Byzantium, Heraclius, AV Solidus

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Byzantine Empire, Heraclius, 610-641, AV Solidus

 

Obv.Busts of the emperor and his son Heraclius Constantinus facing

Rev.Cross potent on three steps

 

Historical

Herakleios (* around 575; † 11 February 641)
He was Eastern Roman or Byzantine emperor from 5 October 610 until his death. He was one of the most important Byzantine rulers and can at the same time be considered the last ruler of Late Antiquity and the first emperor of the Middle Byzantine Empire.
The dynasty he founded ruled until 711.

Herakleios' entire reign was marked by a military defensive struggle against external aggressors, first against the Persians and the Avars, and later against the Arabs. Internally, the transformation to a now completely Graecianised empire took place, whereby state and society were subjected to profound changes.

Domestically, Herakleios had to struggle hard with the unsolved problem of Miaphysitism ("Monophysitism"), trying in vain to unify the Church in the Empire: In order to get around the problem of the central question of whether Jesus had only one (divine, as the Miaphysites thought) or two unmixed natures (human and divine, as advocated by the Orthodox since the Council of Chalcedon), the formula of ekthesis (see also monotheletism) was devised, according to which Jesus in any case had only one will.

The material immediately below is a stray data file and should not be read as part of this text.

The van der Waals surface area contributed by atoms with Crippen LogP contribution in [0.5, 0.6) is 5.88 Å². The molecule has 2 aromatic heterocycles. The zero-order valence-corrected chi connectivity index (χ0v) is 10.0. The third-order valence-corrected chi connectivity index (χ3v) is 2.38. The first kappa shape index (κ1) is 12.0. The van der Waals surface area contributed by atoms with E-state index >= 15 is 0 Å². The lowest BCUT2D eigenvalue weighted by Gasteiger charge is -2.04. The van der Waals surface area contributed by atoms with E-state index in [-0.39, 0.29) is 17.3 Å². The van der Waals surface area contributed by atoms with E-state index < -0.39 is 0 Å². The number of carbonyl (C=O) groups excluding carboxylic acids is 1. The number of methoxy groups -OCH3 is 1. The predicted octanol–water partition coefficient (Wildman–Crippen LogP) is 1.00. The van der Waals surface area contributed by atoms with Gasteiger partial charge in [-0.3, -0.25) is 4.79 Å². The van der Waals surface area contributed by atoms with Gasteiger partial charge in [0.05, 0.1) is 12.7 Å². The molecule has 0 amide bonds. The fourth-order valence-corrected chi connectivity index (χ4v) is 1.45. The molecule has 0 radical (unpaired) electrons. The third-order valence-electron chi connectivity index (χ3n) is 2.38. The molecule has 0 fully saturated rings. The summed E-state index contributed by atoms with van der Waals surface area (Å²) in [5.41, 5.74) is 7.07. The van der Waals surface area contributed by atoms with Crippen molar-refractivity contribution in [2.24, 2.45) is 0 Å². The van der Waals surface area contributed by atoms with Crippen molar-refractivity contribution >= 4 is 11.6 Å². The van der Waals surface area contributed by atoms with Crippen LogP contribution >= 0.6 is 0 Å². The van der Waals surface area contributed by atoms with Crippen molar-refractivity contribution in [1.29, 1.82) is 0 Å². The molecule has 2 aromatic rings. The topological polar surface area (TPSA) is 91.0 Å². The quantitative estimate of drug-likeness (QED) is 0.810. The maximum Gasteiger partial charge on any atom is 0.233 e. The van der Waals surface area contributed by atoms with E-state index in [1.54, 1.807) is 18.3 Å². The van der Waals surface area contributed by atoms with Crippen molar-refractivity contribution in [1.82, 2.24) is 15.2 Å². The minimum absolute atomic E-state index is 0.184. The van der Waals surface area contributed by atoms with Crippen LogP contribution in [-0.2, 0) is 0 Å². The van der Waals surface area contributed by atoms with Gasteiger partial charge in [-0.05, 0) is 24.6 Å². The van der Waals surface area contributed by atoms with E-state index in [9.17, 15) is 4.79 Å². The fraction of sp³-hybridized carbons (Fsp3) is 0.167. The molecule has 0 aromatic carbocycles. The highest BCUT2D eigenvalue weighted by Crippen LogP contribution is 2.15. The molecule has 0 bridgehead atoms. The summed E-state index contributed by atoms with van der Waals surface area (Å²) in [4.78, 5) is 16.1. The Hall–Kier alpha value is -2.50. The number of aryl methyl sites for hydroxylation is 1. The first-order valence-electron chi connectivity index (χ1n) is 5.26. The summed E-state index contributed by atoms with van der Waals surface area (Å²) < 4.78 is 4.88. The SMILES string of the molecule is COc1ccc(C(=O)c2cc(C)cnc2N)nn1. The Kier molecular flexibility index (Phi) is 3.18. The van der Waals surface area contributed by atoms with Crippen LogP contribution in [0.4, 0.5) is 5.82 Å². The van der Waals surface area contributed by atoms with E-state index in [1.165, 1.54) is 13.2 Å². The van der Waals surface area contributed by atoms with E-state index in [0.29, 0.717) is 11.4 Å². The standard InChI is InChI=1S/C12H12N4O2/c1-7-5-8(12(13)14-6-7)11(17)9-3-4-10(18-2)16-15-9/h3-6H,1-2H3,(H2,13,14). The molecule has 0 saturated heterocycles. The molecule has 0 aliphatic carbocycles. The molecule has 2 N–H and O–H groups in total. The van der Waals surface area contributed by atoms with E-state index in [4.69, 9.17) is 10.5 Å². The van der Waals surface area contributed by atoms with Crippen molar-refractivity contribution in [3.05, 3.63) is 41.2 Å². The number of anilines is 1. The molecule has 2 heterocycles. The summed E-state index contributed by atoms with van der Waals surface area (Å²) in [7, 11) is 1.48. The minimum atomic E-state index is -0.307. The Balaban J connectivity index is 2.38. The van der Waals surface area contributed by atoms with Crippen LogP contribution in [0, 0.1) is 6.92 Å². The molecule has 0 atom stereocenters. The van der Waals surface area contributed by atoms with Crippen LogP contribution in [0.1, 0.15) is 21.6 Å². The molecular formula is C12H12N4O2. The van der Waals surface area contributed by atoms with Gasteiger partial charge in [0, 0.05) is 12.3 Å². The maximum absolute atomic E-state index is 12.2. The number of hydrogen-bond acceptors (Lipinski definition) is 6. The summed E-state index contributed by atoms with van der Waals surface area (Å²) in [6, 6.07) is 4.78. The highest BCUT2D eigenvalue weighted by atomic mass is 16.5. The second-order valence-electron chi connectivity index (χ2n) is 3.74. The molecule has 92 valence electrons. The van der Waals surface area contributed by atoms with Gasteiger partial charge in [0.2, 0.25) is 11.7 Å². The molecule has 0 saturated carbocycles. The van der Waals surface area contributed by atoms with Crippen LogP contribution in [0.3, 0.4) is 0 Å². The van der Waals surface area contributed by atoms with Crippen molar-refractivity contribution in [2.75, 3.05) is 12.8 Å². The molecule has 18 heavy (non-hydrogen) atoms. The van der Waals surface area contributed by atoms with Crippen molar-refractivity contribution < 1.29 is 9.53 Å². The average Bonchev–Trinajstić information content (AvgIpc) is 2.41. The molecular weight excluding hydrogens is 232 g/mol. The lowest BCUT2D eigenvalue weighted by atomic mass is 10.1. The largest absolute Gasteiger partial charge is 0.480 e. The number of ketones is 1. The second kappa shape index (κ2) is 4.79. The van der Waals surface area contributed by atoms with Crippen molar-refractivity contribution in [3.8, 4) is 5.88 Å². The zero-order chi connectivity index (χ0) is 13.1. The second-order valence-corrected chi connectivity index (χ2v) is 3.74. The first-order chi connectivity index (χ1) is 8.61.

Nevertheless, this compromise solution also failed, since the majority on both sides remained intransigent and rejected this draft. In a way, the problem of religious unity was then solved from the outside when the Arabs conquered those provinces that did not adhere to orthodoxy.

Herakleios consequently implemented far-reaching reforms within the empire, which were to be formative for the Byzantine Empire until its downfall and marked the end of the late antique phase of the empire. Under him, the Eastern Roman or early Byzantine Empire also largely lost its late Roman character through the Greekisation of the state.

Herakleios was obviously a competent military man. He was able to save the empire from the Sassanids, but not from the onslaught of the Arabs. With the loss of the most important provinces and the restriction to Asia Minor, southern Italy and the Balkans, the late Roman Empire ended and the Byzantine Empire of the Middle Ages began.

 

 

Additional product information

Origin Byzantine Empire
Mint Constantinople
Grading EF
Additional specifications Box & Certificate
Material Gold
Full weight

~4.40g

Literature Sommer 11.6-11.22; Sear 734-757; MIB 8a-38

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